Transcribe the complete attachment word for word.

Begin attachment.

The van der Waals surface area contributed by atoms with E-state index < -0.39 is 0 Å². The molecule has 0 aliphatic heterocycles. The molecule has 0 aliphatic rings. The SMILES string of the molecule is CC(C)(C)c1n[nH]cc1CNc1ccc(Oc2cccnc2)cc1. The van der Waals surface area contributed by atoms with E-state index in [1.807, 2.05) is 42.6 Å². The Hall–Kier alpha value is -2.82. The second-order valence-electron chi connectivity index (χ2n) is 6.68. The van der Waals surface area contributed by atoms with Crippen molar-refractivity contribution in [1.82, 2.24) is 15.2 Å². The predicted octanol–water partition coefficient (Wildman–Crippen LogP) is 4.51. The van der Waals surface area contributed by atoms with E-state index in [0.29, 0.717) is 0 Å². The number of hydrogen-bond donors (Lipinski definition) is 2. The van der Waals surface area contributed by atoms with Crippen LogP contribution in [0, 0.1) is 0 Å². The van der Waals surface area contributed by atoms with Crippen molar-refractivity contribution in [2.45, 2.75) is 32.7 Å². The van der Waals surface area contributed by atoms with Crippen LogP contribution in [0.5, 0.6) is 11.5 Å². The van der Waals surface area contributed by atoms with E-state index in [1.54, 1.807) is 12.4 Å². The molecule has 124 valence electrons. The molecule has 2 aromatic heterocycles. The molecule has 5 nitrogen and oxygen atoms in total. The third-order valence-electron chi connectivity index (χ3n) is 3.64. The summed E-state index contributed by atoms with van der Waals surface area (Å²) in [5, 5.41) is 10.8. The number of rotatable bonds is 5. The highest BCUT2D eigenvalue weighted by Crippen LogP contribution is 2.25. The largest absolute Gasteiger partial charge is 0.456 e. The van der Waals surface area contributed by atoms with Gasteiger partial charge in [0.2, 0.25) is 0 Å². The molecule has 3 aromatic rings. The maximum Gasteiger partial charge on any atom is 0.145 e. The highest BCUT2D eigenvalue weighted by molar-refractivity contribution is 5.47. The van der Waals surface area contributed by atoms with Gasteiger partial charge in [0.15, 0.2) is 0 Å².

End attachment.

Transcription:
The van der Waals surface area contributed by atoms with E-state index < -0.39 is 0 Å². The molecule has 0 aliphatic heterocycles. The molecule has 0 aliphatic rings. The SMILES string of the molecule is CC(C)(C)c1n[nH]cc1CNc1ccc(Oc2cccnc2)cc1. The van der Waals surface area contributed by atoms with E-state index in [1.807, 2.05) is 42.6 Å². The Hall–Kier alpha value is -2.82. The second-order valence-electron chi connectivity index (χ2n) is 6.68. The van der Waals surface area contributed by atoms with Crippen molar-refractivity contribution in [1.82, 2.24) is 15.2 Å². The predicted octanol–water partition coefficient (Wildman–Crippen LogP) is 4.51. The van der Waals surface area contributed by atoms with E-state index in [0.29, 0.717) is 0 Å². The number of hydrogen-bond donors (Lipinski definition) is 2. The van der Waals surface area contributed by atoms with Crippen LogP contribution in [0, 0.1) is 0 Å². The van der Waals surface area contributed by atoms with Crippen molar-refractivity contribution in [2.45, 2.75) is 32.7 Å². The van der Waals surface area contributed by atoms with Crippen LogP contribution in [0.5, 0.6) is 11.5 Å². The van der Waals surface area contributed by atoms with E-state index in [1.54, 1.807) is 12.4 Å². The molecule has 124 valence electrons. The molecule has 2 aromatic heterocycles. The molecule has 5 nitrogen and oxygen atoms in total. The third-order valence-electron chi connectivity index (χ3n) is 3.64. The summed E-state index contributed by atoms with van der Waals surface area (Å²) in [5, 5.41) is 10.8. The number of rotatable bonds is 5. The highest BCUT2D eigenvalue weighted by Crippen LogP contribution is 2.25. The largest absolute Gasteiger partial charge is 0.456 e. The van der Waals surface area contributed by atoms with Gasteiger partial charge in [0.2, 0.25) is 0 Å². The molecule has 3 aromatic rings. The maximum Gasteiger partial charge on any atom is 0.145 e. The highest BCUT2D eigenvalue weighted by molar-refractivity contribution is 5.47. The van der Waals surface area contributed by atoms with Gasteiger partial charge in [0.15, 0.2) is 0 Å².